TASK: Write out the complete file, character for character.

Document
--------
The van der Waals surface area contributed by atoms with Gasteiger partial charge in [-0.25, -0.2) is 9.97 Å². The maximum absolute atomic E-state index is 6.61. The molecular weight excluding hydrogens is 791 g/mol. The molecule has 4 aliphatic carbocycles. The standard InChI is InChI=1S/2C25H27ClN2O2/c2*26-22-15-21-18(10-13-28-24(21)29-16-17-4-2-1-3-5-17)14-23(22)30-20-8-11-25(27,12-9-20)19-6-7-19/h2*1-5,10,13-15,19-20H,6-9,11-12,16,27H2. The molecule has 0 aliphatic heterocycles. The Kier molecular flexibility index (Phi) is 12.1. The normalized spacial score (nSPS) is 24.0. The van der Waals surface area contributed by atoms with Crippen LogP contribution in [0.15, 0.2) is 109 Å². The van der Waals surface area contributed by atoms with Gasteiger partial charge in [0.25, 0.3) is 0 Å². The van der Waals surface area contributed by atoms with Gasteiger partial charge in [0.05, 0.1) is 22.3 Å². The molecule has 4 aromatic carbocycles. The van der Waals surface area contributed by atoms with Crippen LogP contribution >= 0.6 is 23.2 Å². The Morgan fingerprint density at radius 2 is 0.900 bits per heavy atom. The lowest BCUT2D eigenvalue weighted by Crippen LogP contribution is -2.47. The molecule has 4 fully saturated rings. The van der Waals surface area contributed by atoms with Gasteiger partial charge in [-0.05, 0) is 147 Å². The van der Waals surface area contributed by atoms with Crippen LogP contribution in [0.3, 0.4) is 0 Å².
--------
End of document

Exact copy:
The van der Waals surface area contributed by atoms with Gasteiger partial charge in [-0.25, -0.2) is 9.97 Å². The maximum absolute atomic E-state index is 6.61. The molecular weight excluding hydrogens is 791 g/mol. The molecule has 4 aliphatic carbocycles. The standard InChI is InChI=1S/2C25H27ClN2O2/c2*26-22-15-21-18(10-13-28-24(21)29-16-17-4-2-1-3-5-17)14-23(22)30-20-8-11-25(27,12-9-20)19-6-7-19/h2*1-5,10,13-15,19-20H,6-9,11-12,16,27H2. The molecule has 0 aliphatic heterocycles. The Kier molecular flexibility index (Phi) is 12.1. The normalized spacial score (nSPS) is 24.0. The van der Waals surface area contributed by atoms with Crippen LogP contribution in [0.15, 0.2) is 109 Å². The van der Waals surface area contributed by atoms with Gasteiger partial charge in [0.25, 0.3) is 0 Å². The van der Waals surface area contributed by atoms with Gasteiger partial charge in [0.05, 0.1) is 22.3 Å². The molecule has 4 aromatic carbocycles. The van der Waals surface area contributed by atoms with Crippen LogP contribution >= 0.6 is 23.2 Å². The Morgan fingerprint density at radius 2 is 0.900 bits per heavy atom. The lowest BCUT2D eigenvalue weighted by Crippen LogP contribution is -2.47. The molecule has 4 fully saturated rings. The van der Waals surface area contributed by atoms with Gasteiger partial charge in [-0.05, 0) is 147 Å². The van der Waals surface area contributed by atoms with Crippen LogP contribution in [0.3, 0.4) is 0 Å².